A more important question is does hip bursitis exist? Historically, the term "trochanteric bursitis" was used to describe any pain around the outside or lateral hip. However, advanced imaging and histopathologic studies have shown that involvement of the trochanteric bursae in patients with lateral hip pain is uncommon.
Thus, trochanteric bursitis is a misnomer when it used to describe lateral hip pain and when present is usually associated with a gluteal tendon tear/tendinopathy, hip joint pathology or hip instability (Woodley et al. 2008).
Lateral hip pain is now often referred to as greater trochanteric pain syndrome, and in most cases of lateral hip pain there is evidence of tendon degeneration on imaging (Woodley et al. 2008). In one retrospective study, 36% of patients with lateral hip pain still had pain at 1-year and 29% still had pain after 5-years (Lievensen et al, 2005). This suggests that in chronic cases the pain over the side of the hip may not resolve without intervention.
Greater trochanteric pain syndrome is relatively common in both physically active and sedentary patients affecting 15.0% in women and 8.5% in men (Segal et all, 2007). Risk factors for GTPS include female gender, obesity, knee pain, and low back pain (Fearon et al, 2013). Other conditions associated with lateral hip pain include articular conditions of the hip, knee, and foot; and painful foot disorders such as plantar fasciitis, Achilles tendinopathy, bunions, Morton neuroma, or calluses.
Greater trochanteric pain syndrome is due to repetitive overloading of the gluteus medius and minimus muscles and tendon, and pain is due to mechanically failure of the tendons.
In most cases, greater trochanteric pain syndrome is thought to be due to repetitive microtrauma rather than an inflammatory bursal condition alone (Reid, 2016). Cortisone injections (corticosteroids or steroid injections) are anti-inflammatory medications that reduce inflammation, which causes pain and swelling. Cortisone injections can be effective in the short term, but if the hip pain is due to tendon degeneration injections then minimizing inflammation with a cortisone injection is unlikely to address the underlying problem (Khan et al, 2000).
In fact, limited evidence supports the long-term benefit of cortisone injections for the management of greater trochanteric pain syndrome. In a randomized double-blind placebo-controlled trial, cortisone injections had no benefit over a saline placebo injection at either the 3-months or 6-months follow-up after the injection (Nissen et al, 2019).
Multiple percutaneous techniques have been described for greater trochanteric pain syndrome. Treatments that have been shown to be helpful include percutaneous tendon fenestration, platelet rich plasma (PRP) injections or percutaneous ultrasound-guided tenotomy with Tenex.
In two recent systematic reviews of gluteal tendon treatments, the authors found good evidence for the use of platelet-rich plasma injections (Ladurner et al. 2021; Ali et al. 2018). Significant improvement was noted when patients were followed up at 3-months and 12-months after the injection, and one review found that “PRP seems a viable alternative injectable option for [greater trochanteric pain syndrome] refractory to conservative measures.”
In a study that provided long-term data. patients were followed for 2-years after the PRP injection (Fitzpatrick et al. 2019).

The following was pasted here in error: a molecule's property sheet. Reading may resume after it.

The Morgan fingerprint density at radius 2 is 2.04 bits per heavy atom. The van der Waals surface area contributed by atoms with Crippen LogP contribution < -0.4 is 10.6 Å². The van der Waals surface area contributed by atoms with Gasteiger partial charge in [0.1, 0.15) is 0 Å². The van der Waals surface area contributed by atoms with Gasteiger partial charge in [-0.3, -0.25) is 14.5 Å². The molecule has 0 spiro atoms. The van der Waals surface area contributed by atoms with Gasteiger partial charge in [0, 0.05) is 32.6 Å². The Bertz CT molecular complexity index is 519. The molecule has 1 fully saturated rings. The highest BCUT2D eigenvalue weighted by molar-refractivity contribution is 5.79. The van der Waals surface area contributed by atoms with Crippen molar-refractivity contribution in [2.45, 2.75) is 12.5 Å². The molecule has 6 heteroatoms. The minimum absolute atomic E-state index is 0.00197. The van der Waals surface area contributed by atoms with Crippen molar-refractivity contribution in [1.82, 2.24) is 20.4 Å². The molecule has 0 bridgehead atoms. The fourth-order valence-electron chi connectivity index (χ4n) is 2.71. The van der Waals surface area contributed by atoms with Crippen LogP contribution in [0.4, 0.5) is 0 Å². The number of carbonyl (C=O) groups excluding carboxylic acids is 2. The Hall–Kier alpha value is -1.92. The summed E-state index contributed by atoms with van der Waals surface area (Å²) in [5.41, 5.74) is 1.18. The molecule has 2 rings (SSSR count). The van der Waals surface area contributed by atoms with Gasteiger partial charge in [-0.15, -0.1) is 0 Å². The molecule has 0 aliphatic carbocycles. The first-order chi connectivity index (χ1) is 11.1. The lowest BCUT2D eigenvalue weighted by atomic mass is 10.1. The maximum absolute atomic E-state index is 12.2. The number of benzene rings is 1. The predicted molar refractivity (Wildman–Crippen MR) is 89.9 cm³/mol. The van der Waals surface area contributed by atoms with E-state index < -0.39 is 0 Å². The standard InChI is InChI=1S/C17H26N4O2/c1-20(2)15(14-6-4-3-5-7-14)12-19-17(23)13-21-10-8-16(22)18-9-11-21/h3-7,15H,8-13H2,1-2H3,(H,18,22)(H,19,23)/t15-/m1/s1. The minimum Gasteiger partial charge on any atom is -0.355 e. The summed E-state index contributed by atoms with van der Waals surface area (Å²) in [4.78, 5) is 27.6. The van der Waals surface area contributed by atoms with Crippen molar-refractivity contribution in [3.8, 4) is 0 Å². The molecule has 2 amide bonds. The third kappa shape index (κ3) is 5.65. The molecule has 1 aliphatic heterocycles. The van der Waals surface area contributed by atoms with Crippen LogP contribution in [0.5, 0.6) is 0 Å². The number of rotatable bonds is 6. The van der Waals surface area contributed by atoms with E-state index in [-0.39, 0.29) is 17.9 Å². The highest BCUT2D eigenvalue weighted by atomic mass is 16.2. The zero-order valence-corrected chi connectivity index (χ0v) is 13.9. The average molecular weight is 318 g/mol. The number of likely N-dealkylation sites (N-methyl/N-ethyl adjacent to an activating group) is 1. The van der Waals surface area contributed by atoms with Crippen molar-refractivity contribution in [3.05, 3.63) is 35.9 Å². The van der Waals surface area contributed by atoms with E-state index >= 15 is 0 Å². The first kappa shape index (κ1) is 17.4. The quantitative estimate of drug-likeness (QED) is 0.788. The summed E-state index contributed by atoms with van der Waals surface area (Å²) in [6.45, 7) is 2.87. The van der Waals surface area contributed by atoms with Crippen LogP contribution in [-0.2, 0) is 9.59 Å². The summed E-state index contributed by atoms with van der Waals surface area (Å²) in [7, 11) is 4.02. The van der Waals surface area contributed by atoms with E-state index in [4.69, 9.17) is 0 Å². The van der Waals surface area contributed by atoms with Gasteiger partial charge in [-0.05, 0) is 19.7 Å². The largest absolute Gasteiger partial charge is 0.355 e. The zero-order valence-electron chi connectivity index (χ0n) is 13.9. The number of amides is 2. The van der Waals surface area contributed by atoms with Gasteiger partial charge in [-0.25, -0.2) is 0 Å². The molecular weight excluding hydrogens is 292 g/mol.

The authors found that a single ultrasound-guided leucocyte-rich
platelet-rich plasma (PRP) treatment for gluteus and medius tendinopathy
resulted in a greater improvement in pain and function compared with a
single corticosteroid injection.
In another study by Jacobson et al. the authors compared PRP to a percutaneous tendon fenestration with a needle (a different procedure than a tenotomy with Tenex) (Jacobson et al. 2016). The study was small and had short follow-up only averaging only 92 days, and patients in the PRP group reported a greater improvement (71%) compared to the needle fenestration group (79%) although this difference didn’t reach statistical significance.
The evidence for Tenex is limited at this time. However, in a small case series by Dr. Champ Baker and Dr. J. Ryan Mahoney, 90% patients who underwent an ultrasound-guided percutaneous needle tenotomy with Tenex were able to avoid an open surgery with the Tenex procedure (Baker et al, 2020). Despite this being a small study, patients were followed for an average of 22 months after the procedure, and only 10% required an open procedure for continued pain.
The rationale behind PRP or Tenex is that these treatments stimulate a healing process by converting a chronic degenerative process into an acute process. In chronic cases of hip tendon pain, the studies have shown tendon degeneration due to repetitive microtrauma. In most cases there was not an acute injury, and the body never responded to the damage created by small repetitive insults to the tendon.
In the case of PRP, the procedure concentrates your own platelets and growth and the PRP is then injected into the damaged tendon introducing inflammatory growth factors and promoting tendon healing (Khan et al, 1999).
The Tenex technique uses high-frequency energy to debride pathologic tissue under continuous irrigation (Kamineni et al, 2015). When the pathologic tissue is removed, it stimulates a healing process by converting a chronic degenerative process into an acute process, also introducing inflammatory growth factors and promoting tendon healing (Khan et al, 1999).
In a recent study by Sánchez et al. suggests that PRP injections into the knee were helpful in delaying a total knee replacement in patients with knee arthritis.Read More